One early, early morning about a month into my mother's hospital stay, as I was leaning over to kiss her good-bye for the day, she whispered to me, "Marie, don't do what I did. Take care of yourself."

As positive as my mom's attitude always was, she could tell that her chances of recovery had now narrowed, mostly because she never made herself a priority. She was too busy to ever put herself first. Besides helping to take care of my father and both sets of my grandparents, there were the nine of us children that she wanted to be certain were cared for well. She also did hours and hours of charity work and maintained five-page newsletters to family, friends, and fans. I guarantee that when it came to responding to other people, the words "deal with it yourself" never crossed my mom's lips.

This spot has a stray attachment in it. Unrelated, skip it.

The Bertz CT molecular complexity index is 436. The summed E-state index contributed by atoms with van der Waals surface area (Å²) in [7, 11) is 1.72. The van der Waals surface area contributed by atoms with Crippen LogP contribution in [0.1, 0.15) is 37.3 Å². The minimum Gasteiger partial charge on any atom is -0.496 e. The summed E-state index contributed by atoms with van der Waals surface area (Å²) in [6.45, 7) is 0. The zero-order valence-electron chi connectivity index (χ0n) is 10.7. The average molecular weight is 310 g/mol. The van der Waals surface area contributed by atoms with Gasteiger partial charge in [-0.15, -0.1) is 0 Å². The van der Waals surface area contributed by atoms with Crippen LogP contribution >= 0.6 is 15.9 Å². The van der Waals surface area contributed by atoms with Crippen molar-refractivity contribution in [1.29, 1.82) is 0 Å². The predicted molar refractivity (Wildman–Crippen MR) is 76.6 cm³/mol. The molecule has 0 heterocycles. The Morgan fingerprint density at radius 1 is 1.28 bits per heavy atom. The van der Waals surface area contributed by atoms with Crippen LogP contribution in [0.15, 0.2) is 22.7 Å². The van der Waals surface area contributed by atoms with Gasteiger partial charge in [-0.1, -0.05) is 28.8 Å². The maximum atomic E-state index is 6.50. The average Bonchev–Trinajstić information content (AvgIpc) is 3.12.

Following her second stroke at age seventy-seven, she slowly declined over twelve months to the point of being almost immobilized. It was incredibly tough to see my mother's youthful spirit trapped in a worn-out body. Her youthful sense of humor, however, never declined.

After my dad moved my mother home to make her remaining time more enjoyable, day nurses would come to help with medications, breathing equipment, and IVs. In attempting to move her from the bed to a chair one day, the day-care person and my mother both lost their balance and toppled over on the carpeted floor. My father and a close family friend heard the soft thud and hurried into her bedroom. Seeing my mother lying on the floor, unhurt, but with her head halfway under the bed, they asked, "What are you doing?"

The day nurse was about in tears over the incident. My mother, always the caretaker, said, "We're just looking for quarters."


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